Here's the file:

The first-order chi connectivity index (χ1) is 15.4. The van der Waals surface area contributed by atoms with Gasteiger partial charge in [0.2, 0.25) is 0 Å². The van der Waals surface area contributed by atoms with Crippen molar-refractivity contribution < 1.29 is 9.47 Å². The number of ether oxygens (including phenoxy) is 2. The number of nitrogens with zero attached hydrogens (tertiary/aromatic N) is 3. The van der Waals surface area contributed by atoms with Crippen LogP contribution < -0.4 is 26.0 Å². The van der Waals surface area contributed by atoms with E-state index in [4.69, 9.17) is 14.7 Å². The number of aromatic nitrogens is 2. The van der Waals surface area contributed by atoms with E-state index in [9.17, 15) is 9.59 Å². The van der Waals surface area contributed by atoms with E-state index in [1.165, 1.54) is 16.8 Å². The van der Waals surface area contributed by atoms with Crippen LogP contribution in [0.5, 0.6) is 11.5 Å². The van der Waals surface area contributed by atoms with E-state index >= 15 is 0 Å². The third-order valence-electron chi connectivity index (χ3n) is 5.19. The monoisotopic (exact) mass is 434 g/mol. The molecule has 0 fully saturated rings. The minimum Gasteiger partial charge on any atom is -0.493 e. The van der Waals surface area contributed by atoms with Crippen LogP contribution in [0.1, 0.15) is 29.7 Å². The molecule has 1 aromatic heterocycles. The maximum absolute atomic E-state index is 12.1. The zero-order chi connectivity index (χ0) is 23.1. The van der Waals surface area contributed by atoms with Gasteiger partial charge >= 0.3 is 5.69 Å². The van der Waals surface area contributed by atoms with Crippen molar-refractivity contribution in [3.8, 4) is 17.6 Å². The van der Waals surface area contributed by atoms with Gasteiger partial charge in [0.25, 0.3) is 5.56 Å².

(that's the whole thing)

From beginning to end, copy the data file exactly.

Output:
The first-order chi connectivity index (χ1) is 15.4. The van der Waals surface area contributed by atoms with Gasteiger partial charge in [0.2, 0.25) is 0 Å². The van der Waals surface area contributed by atoms with Crippen molar-refractivity contribution < 1.29 is 9.47 Å². The number of ether oxygens (including phenoxy) is 2. The number of nitrogens with zero attached hydrogens (tertiary/aromatic N) is 3. The van der Waals surface area contributed by atoms with Crippen LogP contribution < -0.4 is 26.0 Å². The van der Waals surface area contributed by atoms with E-state index in [4.69, 9.17) is 14.7 Å². The number of aromatic nitrogens is 2. The van der Waals surface area contributed by atoms with E-state index in [9.17, 15) is 9.59 Å². The van der Waals surface area contributed by atoms with E-state index in [1.165, 1.54) is 16.8 Å². The van der Waals surface area contributed by atoms with Crippen LogP contribution in [0.5, 0.6) is 11.5 Å². The van der Waals surface area contributed by atoms with E-state index >= 15 is 0 Å². The third-order valence-electron chi connectivity index (χ3n) is 5.19. The monoisotopic (exact) mass is 434 g/mol. The molecule has 0 fully saturated rings. The minimum Gasteiger partial charge on any atom is -0.493 e. The van der Waals surface area contributed by atoms with Crippen LogP contribution in [0.1, 0.15) is 29.7 Å². The molecule has 1 aromatic heterocycles. The maximum absolute atomic E-state index is 12.1. The zero-order chi connectivity index (χ0) is 23.1. The van der Waals surface area contributed by atoms with Gasteiger partial charge >= 0.3 is 5.69 Å². The van der Waals surface area contributed by atoms with Crippen molar-refractivity contribution in [3.8, 4) is 17.6 Å². The van der Waals surface area contributed by atoms with Gasteiger partial charge in [0.25, 0.3) is 5.56 Å².